If you've been dreaming of the day you can build a detached garage on your property and the time has come, then it's important you take many things into consideration when designing it, including each of these tips:
Design Tip: Know What You Legally Can and Cannot Build
Before you start sketching your new garage in your head or on napkins at dinner, first you need to have a very clear understanding of what you legally can and cannot build.
To find out what the local building codes specify for detached garages in your state and county, you should visit the county's building permit office. In addition, if your property lies within the confines of a homeowner's association, you need to read your CC&Rs and determine if they have any restrictions on what you can build. You can also contact local garage builders who will likely already know what types of garages are allowed in your area.
Design Tip: Build Your Garage as High as Possible
As long as you comply with the local building codes and keep within the overall design aesthetic of the rest of the property, your new garage should have the highest interior space as possible. Ample overhead space allows you to hang bikes on hooks or store you kayaks out of the way without using any of the valuable floor space.
Design Tip: Decide How Finished You Really Want the Garage's Interior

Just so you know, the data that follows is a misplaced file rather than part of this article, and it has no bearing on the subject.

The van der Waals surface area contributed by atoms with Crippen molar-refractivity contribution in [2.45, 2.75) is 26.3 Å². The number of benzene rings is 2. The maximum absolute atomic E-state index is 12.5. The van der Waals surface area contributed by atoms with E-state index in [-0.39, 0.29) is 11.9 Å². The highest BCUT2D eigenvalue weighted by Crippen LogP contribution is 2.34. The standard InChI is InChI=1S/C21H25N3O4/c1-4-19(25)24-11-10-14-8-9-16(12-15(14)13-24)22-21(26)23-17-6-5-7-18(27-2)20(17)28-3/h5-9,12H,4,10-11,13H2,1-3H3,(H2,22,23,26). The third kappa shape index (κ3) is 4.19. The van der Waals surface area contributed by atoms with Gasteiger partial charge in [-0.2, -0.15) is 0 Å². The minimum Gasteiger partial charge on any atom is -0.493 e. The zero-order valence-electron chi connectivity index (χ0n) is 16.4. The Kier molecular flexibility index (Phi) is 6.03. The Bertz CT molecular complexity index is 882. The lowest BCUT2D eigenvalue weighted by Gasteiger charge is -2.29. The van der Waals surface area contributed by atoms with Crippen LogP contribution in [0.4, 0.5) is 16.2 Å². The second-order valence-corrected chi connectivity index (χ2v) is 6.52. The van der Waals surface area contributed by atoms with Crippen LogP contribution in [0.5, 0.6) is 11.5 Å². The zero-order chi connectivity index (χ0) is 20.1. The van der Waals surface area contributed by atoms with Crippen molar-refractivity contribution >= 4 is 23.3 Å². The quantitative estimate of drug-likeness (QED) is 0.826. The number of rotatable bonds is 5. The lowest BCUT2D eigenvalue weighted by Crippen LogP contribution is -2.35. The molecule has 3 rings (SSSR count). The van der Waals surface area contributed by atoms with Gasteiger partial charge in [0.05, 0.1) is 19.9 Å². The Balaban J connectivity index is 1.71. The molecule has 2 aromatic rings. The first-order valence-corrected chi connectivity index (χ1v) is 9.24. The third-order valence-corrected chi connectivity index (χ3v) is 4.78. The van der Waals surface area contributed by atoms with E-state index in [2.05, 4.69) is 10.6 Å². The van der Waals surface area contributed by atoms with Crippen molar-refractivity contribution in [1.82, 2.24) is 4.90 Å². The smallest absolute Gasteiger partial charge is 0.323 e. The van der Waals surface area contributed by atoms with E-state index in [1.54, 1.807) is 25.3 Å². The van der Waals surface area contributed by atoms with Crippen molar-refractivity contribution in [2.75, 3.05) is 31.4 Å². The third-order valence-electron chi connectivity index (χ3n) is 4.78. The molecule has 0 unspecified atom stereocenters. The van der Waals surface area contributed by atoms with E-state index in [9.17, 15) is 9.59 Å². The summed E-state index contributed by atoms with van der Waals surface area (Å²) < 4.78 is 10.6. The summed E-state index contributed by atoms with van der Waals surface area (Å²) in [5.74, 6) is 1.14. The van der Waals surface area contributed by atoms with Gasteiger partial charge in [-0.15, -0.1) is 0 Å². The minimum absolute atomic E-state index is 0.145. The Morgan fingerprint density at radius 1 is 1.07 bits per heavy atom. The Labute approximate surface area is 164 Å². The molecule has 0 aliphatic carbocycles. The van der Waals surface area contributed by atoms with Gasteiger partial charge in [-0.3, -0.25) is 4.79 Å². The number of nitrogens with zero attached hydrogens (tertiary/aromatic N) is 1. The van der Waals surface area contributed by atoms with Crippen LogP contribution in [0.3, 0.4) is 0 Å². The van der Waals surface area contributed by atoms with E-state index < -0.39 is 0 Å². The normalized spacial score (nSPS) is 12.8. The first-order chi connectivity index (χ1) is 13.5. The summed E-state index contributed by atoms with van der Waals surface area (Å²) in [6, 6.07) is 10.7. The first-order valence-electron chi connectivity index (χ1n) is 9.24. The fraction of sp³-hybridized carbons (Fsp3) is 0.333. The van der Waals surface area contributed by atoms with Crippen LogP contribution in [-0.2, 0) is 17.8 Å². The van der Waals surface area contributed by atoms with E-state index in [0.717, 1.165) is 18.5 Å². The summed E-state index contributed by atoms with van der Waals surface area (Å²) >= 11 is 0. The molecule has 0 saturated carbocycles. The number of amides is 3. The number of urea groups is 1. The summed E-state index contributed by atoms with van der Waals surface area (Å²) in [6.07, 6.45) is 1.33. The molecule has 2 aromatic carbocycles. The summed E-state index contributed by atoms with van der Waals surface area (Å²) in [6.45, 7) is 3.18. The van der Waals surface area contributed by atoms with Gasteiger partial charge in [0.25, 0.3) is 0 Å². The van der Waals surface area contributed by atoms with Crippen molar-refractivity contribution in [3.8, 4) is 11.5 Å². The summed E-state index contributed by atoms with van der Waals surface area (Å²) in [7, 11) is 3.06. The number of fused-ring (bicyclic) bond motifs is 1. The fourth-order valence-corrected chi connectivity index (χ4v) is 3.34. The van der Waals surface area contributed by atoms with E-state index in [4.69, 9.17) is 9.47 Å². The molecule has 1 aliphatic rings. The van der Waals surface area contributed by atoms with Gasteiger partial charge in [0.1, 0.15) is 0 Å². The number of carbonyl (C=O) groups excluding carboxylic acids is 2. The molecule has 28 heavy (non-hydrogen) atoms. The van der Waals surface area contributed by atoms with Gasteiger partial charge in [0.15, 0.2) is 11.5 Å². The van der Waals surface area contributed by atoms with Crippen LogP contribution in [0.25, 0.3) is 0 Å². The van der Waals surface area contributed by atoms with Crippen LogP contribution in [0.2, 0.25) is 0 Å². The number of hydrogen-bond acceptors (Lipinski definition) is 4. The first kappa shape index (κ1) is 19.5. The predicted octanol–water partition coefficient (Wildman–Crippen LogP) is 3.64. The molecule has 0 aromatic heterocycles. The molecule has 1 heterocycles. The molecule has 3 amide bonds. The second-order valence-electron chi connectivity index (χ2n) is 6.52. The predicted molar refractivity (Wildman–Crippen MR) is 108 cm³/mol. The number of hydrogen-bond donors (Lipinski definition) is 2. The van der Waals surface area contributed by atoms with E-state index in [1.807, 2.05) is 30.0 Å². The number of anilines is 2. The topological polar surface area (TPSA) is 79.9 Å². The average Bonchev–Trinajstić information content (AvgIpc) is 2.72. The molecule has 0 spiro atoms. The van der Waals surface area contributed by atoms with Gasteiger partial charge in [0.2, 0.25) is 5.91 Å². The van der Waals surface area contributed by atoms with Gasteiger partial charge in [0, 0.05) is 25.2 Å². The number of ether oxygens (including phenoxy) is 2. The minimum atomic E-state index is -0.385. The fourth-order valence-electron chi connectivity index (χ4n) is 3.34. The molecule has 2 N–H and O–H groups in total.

Though you may have visions of a perfectly sheetrocked and painted garage, this isn't always ideal. If you will simply park your car and store your camping gear in the garage, then well-painted sheetrock looks good and makes sense. However, if you will be working on your car and other messy projects in the space, then you might prefer to leave the walls open.
Design Tip: Plan for Both Your Current and Future Utility Requirements
It is infinitely easier and cheaper to install utilities when you first build your garage than it is to retrofit for them later. For this reason, when you are designing your new garage, make sure you install both the electrical wires and plumbing you need right now and try to plan for future needs as well.
For example, if you plan to run tools that require 220V connections, then you will need breakers available in the power panel. If you use a lot of hand tools, then you need plenty of outlets to reduce your need for extension cords. Additionally, if you plan to add a bathroom someday, then plumb in the water lines and drains when you build the garage.